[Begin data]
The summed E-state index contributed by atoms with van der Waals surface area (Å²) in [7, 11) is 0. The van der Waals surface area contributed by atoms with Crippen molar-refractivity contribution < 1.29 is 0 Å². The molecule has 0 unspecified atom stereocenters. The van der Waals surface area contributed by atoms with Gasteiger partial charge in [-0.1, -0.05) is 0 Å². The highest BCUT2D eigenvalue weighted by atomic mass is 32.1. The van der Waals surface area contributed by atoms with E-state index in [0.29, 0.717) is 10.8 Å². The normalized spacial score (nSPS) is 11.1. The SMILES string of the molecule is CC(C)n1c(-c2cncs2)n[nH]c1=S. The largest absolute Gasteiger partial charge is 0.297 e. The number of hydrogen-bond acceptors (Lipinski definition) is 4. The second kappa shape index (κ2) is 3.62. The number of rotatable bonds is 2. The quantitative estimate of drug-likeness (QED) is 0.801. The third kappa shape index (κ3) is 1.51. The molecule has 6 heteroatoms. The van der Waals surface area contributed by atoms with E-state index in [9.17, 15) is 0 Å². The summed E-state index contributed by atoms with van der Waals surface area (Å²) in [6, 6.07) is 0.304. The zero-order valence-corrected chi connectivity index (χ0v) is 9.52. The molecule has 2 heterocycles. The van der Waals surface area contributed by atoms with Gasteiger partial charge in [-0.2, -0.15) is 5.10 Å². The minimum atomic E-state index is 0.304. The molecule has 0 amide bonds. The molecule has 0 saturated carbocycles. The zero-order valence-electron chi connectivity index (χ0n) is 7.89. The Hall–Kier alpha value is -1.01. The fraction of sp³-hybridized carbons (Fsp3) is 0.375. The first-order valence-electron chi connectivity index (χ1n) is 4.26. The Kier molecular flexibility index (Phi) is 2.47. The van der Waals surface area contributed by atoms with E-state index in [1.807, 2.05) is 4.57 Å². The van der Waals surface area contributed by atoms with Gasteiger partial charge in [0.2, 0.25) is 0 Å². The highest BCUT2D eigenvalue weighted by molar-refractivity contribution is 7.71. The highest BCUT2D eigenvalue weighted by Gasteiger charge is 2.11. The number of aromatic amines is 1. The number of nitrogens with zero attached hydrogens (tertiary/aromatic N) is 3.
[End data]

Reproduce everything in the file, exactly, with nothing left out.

The summed E-state index contributed by atoms with van der Waals surface area (Å²) in [7, 11) is 0. The van der Waals surface area contributed by atoms with Crippen molar-refractivity contribution < 1.29 is 0 Å². The molecule has 0 unspecified atom stereocenters. The van der Waals surface area contributed by atoms with Gasteiger partial charge in [-0.1, -0.05) is 0 Å². The highest BCUT2D eigenvalue weighted by atomic mass is 32.1. The van der Waals surface area contributed by atoms with E-state index in [0.29, 0.717) is 10.8 Å². The normalized spacial score (nSPS) is 11.1. The SMILES string of the molecule is CC(C)n1c(-c2cncs2)n[nH]c1=S. The largest absolute Gasteiger partial charge is 0.297 e. The number of hydrogen-bond acceptors (Lipinski definition) is 4. The second kappa shape index (κ2) is 3.62. The number of rotatable bonds is 2. The quantitative estimate of drug-likeness (QED) is 0.801. The third kappa shape index (κ3) is 1.51. The molecule has 6 heteroatoms. The van der Waals surface area contributed by atoms with E-state index in [9.17, 15) is 0 Å². The summed E-state index contributed by atoms with van der Waals surface area (Å²) in [6, 6.07) is 0.304. The zero-order valence-corrected chi connectivity index (χ0v) is 9.52. The molecule has 2 heterocycles. The van der Waals surface area contributed by atoms with Gasteiger partial charge in [-0.2, -0.15) is 5.10 Å². The minimum atomic E-state index is 0.304. The molecule has 0 amide bonds. The molecule has 0 saturated carbocycles. The zero-order valence-electron chi connectivity index (χ0n) is 7.89. The Hall–Kier alpha value is -1.01. The fraction of sp³-hybridized carbons (Fsp3) is 0.375. The first-order valence-electron chi connectivity index (χ1n) is 4.26. The Kier molecular flexibility index (Phi) is 2.47. The van der Waals surface area contributed by atoms with E-state index in [1.807, 2.05) is 4.57 Å². The van der Waals surface area contributed by atoms with Gasteiger partial charge in [0.2, 0.25) is 0 Å². The highest BCUT2D eigenvalue weighted by molar-refractivity contribution is 7.71. The highest BCUT2D eigenvalue weighted by Gasteiger charge is 2.11. The number of aromatic amines is 1. The number of nitrogens with zero attached hydrogens (tertiary/aromatic N) is 3.